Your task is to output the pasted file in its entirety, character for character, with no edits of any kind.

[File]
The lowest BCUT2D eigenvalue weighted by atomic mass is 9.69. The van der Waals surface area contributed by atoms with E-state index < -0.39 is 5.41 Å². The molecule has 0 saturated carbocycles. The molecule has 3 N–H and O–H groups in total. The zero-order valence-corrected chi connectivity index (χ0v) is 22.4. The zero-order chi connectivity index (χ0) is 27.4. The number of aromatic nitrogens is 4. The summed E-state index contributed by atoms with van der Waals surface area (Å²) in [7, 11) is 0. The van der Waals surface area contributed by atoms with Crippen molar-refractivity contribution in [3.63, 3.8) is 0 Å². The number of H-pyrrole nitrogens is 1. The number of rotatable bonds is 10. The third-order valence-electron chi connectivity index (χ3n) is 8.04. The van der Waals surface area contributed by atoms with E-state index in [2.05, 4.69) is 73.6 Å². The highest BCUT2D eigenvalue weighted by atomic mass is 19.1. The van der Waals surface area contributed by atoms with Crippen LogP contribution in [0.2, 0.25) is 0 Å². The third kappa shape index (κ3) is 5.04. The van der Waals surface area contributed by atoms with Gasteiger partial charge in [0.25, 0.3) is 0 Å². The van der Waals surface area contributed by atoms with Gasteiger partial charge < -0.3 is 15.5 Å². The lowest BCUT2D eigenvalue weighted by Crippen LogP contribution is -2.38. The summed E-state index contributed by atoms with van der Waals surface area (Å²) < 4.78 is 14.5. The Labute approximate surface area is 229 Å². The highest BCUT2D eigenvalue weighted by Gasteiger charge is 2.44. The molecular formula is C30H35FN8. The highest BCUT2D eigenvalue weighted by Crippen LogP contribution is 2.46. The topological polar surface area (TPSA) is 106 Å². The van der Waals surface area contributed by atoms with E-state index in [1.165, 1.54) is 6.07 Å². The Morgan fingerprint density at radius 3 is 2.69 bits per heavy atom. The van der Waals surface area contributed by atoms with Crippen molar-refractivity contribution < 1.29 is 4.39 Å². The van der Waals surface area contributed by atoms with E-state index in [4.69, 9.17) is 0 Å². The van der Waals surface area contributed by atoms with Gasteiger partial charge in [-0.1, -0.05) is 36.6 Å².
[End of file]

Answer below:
The lowest BCUT2D eigenvalue weighted by atomic mass is 9.69. The van der Waals surface area contributed by atoms with E-state index < -0.39 is 5.41 Å². The molecule has 0 saturated carbocycles. The molecule has 3 N–H and O–H groups in total. The zero-order valence-corrected chi connectivity index (χ0v) is 22.4. The zero-order chi connectivity index (χ0) is 27.4. The number of aromatic nitrogens is 4. The summed E-state index contributed by atoms with van der Waals surface area (Å²) in [7, 11) is 0. The van der Waals surface area contributed by atoms with Crippen molar-refractivity contribution in [3.63, 3.8) is 0 Å². The number of H-pyrrole nitrogens is 1. The number of rotatable bonds is 10. The third-order valence-electron chi connectivity index (χ3n) is 8.04. The van der Waals surface area contributed by atoms with E-state index in [2.05, 4.69) is 73.6 Å². The highest BCUT2D eigenvalue weighted by atomic mass is 19.1. The van der Waals surface area contributed by atoms with Crippen LogP contribution in [0.2, 0.25) is 0 Å². The third kappa shape index (κ3) is 5.04. The van der Waals surface area contributed by atoms with Gasteiger partial charge in [0.25, 0.3) is 0 Å². The van der Waals surface area contributed by atoms with Gasteiger partial charge < -0.3 is 15.5 Å². The lowest BCUT2D eigenvalue weighted by Crippen LogP contribution is -2.38. The summed E-state index contributed by atoms with van der Waals surface area (Å²) < 4.78 is 14.5. The Labute approximate surface area is 229 Å². The highest BCUT2D eigenvalue weighted by Gasteiger charge is 2.44. The molecular formula is C30H35FN8. The highest BCUT2D eigenvalue weighted by Crippen LogP contribution is 2.46. The topological polar surface area (TPSA) is 106 Å². The van der Waals surface area contributed by atoms with E-state index in [1.165, 1.54) is 6.07 Å². The Morgan fingerprint density at radius 3 is 2.69 bits per heavy atom. The van der Waals surface area contributed by atoms with Crippen molar-refractivity contribution < 1.29 is 4.39 Å². The van der Waals surface area contributed by atoms with E-state index in [4.69, 9.17) is 0 Å². The van der Waals surface area contributed by atoms with Gasteiger partial charge in [-0.1, -0.05) is 36.6 Å².